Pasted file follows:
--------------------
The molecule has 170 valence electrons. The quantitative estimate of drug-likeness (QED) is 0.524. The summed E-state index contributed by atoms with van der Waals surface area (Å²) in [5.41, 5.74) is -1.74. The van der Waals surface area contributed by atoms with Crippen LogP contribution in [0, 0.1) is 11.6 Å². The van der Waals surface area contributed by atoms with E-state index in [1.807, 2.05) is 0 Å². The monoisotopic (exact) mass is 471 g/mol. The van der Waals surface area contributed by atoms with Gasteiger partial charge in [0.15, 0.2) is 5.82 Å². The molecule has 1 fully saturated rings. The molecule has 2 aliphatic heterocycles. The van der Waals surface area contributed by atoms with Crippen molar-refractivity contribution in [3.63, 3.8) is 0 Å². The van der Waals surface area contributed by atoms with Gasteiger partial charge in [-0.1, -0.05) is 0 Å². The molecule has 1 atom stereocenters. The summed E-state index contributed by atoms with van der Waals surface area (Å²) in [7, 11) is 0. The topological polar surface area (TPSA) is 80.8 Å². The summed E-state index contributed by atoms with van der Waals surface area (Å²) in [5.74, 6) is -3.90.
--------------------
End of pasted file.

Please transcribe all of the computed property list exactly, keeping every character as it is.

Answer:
The molecule has 170 valence electrons. The quantitative estimate of drug-likeness (QED) is 0.524. The summed E-state index contributed by atoms with van der Waals surface area (Å²) in [5.41, 5.74) is -1.74. The van der Waals surface area contributed by atoms with Crippen LogP contribution in [0, 0.1) is 11.6 Å². The van der Waals surface area contributed by atoms with E-state index in [1.807, 2.05) is 0 Å². The monoisotopic (exact) mass is 471 g/mol. The van der Waals surface area contributed by atoms with Gasteiger partial charge in [0.15, 0.2) is 5.82 Å². The molecule has 1 fully saturated rings. The molecule has 2 aliphatic heterocycles. The van der Waals surface area contributed by atoms with Crippen molar-refractivity contribution in [3.63, 3.8) is 0 Å². The van der Waals surface area contributed by atoms with Gasteiger partial charge in [-0.1, -0.05) is 0 Å². The molecule has 1 atom stereocenters. The summed E-state index contributed by atoms with van der Waals surface area (Å²) in [7, 11) is 0. The topological polar surface area (TPSA) is 80.8 Å². The summed E-state index contributed by atoms with van der Waals surface area (Å²) in [5.74, 6) is -3.90.